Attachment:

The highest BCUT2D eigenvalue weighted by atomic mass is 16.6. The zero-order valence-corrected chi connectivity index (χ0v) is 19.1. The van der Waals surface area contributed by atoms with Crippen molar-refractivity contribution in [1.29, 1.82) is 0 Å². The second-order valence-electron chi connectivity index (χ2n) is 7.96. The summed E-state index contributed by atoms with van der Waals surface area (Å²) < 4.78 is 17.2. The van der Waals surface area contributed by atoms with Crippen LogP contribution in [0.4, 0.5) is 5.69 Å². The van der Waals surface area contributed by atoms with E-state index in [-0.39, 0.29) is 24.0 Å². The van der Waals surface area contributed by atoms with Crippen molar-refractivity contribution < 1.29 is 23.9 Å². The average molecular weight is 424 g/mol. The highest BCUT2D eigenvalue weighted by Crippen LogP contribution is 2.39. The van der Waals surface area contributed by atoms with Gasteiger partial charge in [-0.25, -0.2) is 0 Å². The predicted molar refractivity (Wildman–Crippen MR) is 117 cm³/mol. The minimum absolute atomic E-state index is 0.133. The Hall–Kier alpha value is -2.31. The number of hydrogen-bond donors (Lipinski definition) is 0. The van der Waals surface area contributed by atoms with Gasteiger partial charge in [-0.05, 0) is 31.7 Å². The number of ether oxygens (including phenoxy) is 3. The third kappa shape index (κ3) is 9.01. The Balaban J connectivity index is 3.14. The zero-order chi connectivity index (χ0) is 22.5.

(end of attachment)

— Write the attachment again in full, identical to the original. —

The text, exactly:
The highest BCUT2D eigenvalue weighted by atomic mass is 16.6. The zero-order valence-corrected chi connectivity index (χ0v) is 19.1. The van der Waals surface area contributed by atoms with Crippen molar-refractivity contribution in [1.29, 1.82) is 0 Å². The second-order valence-electron chi connectivity index (χ2n) is 7.96. The summed E-state index contributed by atoms with van der Waals surface area (Å²) < 4.78 is 17.2. The van der Waals surface area contributed by atoms with Crippen LogP contribution in [0.4, 0.5) is 5.69 Å². The van der Waals surface area contributed by atoms with E-state index in [-0.39, 0.29) is 24.0 Å². The van der Waals surface area contributed by atoms with Crippen molar-refractivity contribution < 1.29 is 23.9 Å². The average molecular weight is 424 g/mol. The highest BCUT2D eigenvalue weighted by Crippen LogP contribution is 2.39. The van der Waals surface area contributed by atoms with Gasteiger partial charge in [-0.25, -0.2) is 0 Å². The predicted molar refractivity (Wildman–Crippen MR) is 117 cm³/mol. The minimum absolute atomic E-state index is 0.133. The Hall–Kier alpha value is -2.31. The number of hydrogen-bond donors (Lipinski definition) is 0. The van der Waals surface area contributed by atoms with Gasteiger partial charge in [-0.05, 0) is 31.7 Å². The number of ether oxygens (including phenoxy) is 3. The third kappa shape index (κ3) is 9.01. The Balaban J connectivity index is 3.14. The zero-order chi connectivity index (χ0) is 22.5.